The tamu is a weekend open market where native people bring their produce and harvest, either home-grown or picked from the jungle/wild for sale, much like a farmers'market. The best time to go is Thursday morning, when everything is fresh and abundant. The natives camp on the tamu grounds until Friday and by that afternoon most things would be gone.
I brought a friend from China, Leiyun, to the Donggongon tamu this morning. It had rained earlier so the market was cool. Leiyun enjoyed discovering all the exotic vegs and fruits, most of which she has never seen before. And neither have I. The tamu is a great place to take pictures and I just wish I could do justice to the place, but unfortunately it was dark and I still haven't learnt to use all the modes in my camera.
All kinds of tubers, roots and veg laid on the floor. Prices are much lower than the regular markets.
This section sells all kinds of dried fish, squid, shrimps and other dried seafood.
Front: Papaya flowers. Back: Winter melon.
Wild ferns; good if you know how to cook them. I don't.
Fish traps, fruit baskets and other hand-made bamboo craft. I bought a beautiful shopping basket for only RM16 (US$4.70)
Wild rambutans. These are usually soft and sour.
Now these are called rambutan kelapa or coconut rambutan. Three things you want in rambutans: the flesh should come off the inner seed, they should be sweet, and they mustn't be dry. My China friend is surprised by the sweetness and crunchiness of these rambutans as the ones she has eaten in China were anything but. Of course these are good. They were probably just plucked off the tree in the early morning.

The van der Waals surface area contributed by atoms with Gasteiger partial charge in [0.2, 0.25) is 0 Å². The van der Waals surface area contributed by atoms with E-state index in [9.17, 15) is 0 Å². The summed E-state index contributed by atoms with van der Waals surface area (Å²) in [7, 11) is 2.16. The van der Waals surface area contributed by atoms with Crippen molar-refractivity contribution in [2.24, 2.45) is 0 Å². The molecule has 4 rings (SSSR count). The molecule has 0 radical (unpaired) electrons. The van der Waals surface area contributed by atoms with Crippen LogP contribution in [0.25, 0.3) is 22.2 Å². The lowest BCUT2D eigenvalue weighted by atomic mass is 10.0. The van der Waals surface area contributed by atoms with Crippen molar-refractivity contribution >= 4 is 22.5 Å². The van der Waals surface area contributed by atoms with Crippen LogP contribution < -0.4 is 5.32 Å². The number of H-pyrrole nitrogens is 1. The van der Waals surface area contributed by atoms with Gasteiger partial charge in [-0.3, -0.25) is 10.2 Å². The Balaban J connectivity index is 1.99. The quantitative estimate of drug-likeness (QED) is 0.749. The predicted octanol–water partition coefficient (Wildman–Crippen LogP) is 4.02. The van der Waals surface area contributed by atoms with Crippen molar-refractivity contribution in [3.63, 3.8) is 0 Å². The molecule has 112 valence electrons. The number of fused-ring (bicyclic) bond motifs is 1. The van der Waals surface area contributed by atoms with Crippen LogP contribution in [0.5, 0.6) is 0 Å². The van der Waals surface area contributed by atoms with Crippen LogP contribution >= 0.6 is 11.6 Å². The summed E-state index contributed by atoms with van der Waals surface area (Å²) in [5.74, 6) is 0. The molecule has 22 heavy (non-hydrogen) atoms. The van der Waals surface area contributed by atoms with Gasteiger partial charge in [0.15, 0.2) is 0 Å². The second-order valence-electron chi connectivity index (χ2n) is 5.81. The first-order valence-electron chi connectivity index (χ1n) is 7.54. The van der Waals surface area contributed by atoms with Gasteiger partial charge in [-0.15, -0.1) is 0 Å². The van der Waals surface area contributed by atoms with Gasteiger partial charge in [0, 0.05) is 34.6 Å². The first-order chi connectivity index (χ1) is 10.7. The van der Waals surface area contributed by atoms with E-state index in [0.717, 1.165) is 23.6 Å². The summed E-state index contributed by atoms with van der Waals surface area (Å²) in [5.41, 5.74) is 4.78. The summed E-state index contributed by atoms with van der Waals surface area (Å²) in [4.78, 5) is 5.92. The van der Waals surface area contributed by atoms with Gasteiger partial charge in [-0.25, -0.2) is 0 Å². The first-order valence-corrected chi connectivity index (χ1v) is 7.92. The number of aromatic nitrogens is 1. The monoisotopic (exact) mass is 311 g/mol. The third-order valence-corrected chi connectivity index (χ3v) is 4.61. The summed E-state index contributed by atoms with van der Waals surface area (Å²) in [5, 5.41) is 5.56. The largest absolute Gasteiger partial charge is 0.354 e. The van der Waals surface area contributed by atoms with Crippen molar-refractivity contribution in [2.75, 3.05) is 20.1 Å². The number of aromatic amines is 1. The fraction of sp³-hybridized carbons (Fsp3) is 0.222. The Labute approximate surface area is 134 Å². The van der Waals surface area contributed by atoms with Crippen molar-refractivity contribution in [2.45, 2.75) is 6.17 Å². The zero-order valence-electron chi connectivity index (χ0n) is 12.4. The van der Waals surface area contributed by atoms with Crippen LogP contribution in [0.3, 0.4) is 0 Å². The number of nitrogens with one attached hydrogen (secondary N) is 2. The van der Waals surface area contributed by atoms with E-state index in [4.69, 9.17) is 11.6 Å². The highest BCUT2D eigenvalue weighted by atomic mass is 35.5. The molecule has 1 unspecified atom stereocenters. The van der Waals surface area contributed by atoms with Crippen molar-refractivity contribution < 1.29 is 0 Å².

That reddish fruit on the left is called buah hati (heart/liver fruit, prob. because of the color) while the one on the right is buah keju (cheese fruit, maybe because the texture is unusual, like cream cheese). The cheese fruit is tasteless, odorless, creamy and leaves a slightly bitter taste. The heart fruit is good: sweet, sour and then, at the end a slightly salty umami taste, with a slight guava flavor.
That's kaffir lime-lemon and the reddish fruit is called ribena so people boil it to make a clone Ribena drink. The real Ribena is supposedly made from blackcurrant although now that those two Kiwi schoolgirls have tested and found the drink to not have any vitamin C, it makes you wonder whether it is coloring and sugar all along.
The fruit on the left is found only on Borneo Island. Called tarap, it smells like garbage but the pulpy flesh inside is sweet. Yummy. We get requests from friends and relatives to smuggle the unripe tarap (no smell when unripe) whenever we go to Singapore. That's mangosteen on the right. Another yummy tropical fruit. Tropical fruits lack 'finesse' and looks compared to temperate fruits but they win in intensity and variety of flavors.
These are wild durians from the jungle. They all have about the same slightly burnt durian flavor. The dark orange one can sometimes taste of peanut butter. Of the three types here, I found the medium orange type to be the best. As it was about to rain, I didn't have time to buy my favorite wild durian which has a more distinct wild durian smell and taste, with thick flesh and small seeds, but you can read about it here. These wild durians are so creamy (many people are thrown off by not just the smell, but by the creamy texture as versus crunchy/soft texture of most fruits), two or three is enough to make you feel full. The dark orange one especially is so dense and thick it is like eating hardened cream. My friend from China found it "quite pleasant, not at all as bad as what people say about it."
When I was eating these by myself this afternoon, I just praised God for giving us durians! Not exactly a beauty-contest winner (imagine the flesh in brown color--you know what I mean!) but it is absolutely delicious and lovers of this fruit would blow all their money just to eat it. Thank goodness durians are seasonal fruits or we'll all go broke.